Advent calendar

Door 2: On this day…

Two

Welcome to the advent calendar ‘On this Day…’ mini-series!

I’m going to focus on historical geohazard events, starting with the ‘December Giant’ Sinkhole, which formed on December 2nd, 1972 near Calera in Shelby County, Alabama: also known as the ‘Golly Hole’.

This mother of a sinkhole measured 425 feet in diameter (more than 12 double decker buses back-to-back!) and 150 feet deep. On the night of the collapse, it was reported that a local resident heard ‘a roaring noise’, ‘the sound of breaking trees’ and ‘the shaking of his house’! The huge crater was found two days later by some hunters, whose first word at finding the epic hole was ‘Golly’ – hence the ‘Golly Hole’.

The 'December Giant' or 'Golly Hole' sinkhole that formed on the night of December 2, 1972. Image Credit - USGS.

The ‘December Giant’ or ‘Golly Hole’ sinkhole that formed on the night of December 2, 1972. Image Credit – USGS.

 

The crater is now occupied by a lake, and has trees and bushes growing inside it. There is a chance that sometime, in the not too distant future, the crater will join with a nearby sinkhole around 150 yards away (see below image). If that happens, the two could get bigger and join to form an even larger crater!

Aerial image of the two sinkholes in Shelby County. Image Credit - adapted from Google Earth

Aerial image of the two sinkholes in Shelby County captured on 27.11.2014. Image Credit – adapted from Google Earth

Why Alabama, and how was the sinkhole formed?

Alabama is no stranger to sinkholes, with the second highest number within any US State after Florida. This is due to the widespread presence of limestones and soluble carbonate rocks. The landscape is pitted with sinkholes, springs and cave openings forming the Karst topography. The ‘Newsome Sinks’ area in Morgan County, Alabama has a feature of several coalescing sinkholes which form the longest Karst topographic features in the state, over 4 miles long!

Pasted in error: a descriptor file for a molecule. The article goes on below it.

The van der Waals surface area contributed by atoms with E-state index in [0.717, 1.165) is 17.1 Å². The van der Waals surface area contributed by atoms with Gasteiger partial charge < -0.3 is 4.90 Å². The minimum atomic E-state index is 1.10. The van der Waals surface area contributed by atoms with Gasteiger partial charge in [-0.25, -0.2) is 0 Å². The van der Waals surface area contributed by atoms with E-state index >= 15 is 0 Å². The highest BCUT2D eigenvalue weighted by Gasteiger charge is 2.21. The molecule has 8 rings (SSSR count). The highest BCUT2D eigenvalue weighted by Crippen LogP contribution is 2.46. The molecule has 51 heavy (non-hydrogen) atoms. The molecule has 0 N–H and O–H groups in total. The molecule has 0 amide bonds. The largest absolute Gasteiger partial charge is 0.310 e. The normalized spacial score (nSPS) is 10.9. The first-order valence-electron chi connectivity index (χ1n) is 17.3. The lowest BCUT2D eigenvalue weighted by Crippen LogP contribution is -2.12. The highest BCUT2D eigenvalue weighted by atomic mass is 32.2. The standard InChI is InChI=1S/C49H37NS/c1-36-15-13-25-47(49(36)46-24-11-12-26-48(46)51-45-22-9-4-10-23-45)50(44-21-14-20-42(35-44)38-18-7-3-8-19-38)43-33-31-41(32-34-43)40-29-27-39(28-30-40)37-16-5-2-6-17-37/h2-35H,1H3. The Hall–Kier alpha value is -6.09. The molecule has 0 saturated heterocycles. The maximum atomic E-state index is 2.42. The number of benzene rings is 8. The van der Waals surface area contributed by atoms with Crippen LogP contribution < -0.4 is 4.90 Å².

Sinkholes and Sinkhole Density across Alabama. Image Credit - Geological Survey of Alabama, map compiled by Sandy Ebersole and Anthony Tavis, October 2010.

Sinkholes and Sinkhole Density across Alabama. Image Credit – Geological Survey of Alabama, map compiled by Sandy Ebersole and Anthony Tavis, October 2010.

The area where the ‘December Giant’ formed has had a history of sinkhole development, due to the prevalence of soft limestones. Many of them are located in what’s known as the ‘dry valley’ which is underlain by deeply weathered Cambrian dolomites. They can occur when the roofs of underground limestone caverns suddenly collapse.

In a news article published some months later (which you can see in all its glorious vintage here, in which the sinkhole story appears in ‘The Tuscaloosa News’ next to adverts for   ‘Puritan’ clothing’s ‘New 2-piece’ and the ‘Natural Woman’ wig!), John G. Newton, a USGS hydrologist, could not confirm the exact cause of the sinkhole, but stated that collapse can be triggered by a number of factors including changes in the water table, increase in precipitation or runoff and overloading of the land surface. Lowering of the water table, which can be caused by humans or can happen naturally, is particularly critical and can remove the clay support that sits above the subsurface caverns which causes collapse of the clay into the underlying cavern. Sometimes this happens incrementally and other times its more dramatic and collapse is instantaneous, as seen at the ‘December Giant’ sinkhole.

For our next On This Day, we’re travelling back to 1631, for an explosive eruption…

Advent Competition

Don’t forget, we’re running a competition throughout the advent season – leave a comment below identifying which of our 100geosites is pictured in the window to be in with a chance of winning the geoadvent prize…

Yesterday’s window was correctly identified as High Cup Nick in Cumbria by several of you – but Clark Fenton got there first!

 

3 thoughts on “Door 2: On this day…

  1. Pingback: Door 3: Why Christmas Love Letters led to the discovery of the earliest flowers on Earth | Geological Society of London blog

  2. Pingback: Door 24: We wish you a Merry (Mary Anning) Christmas | Geological Society of London blog

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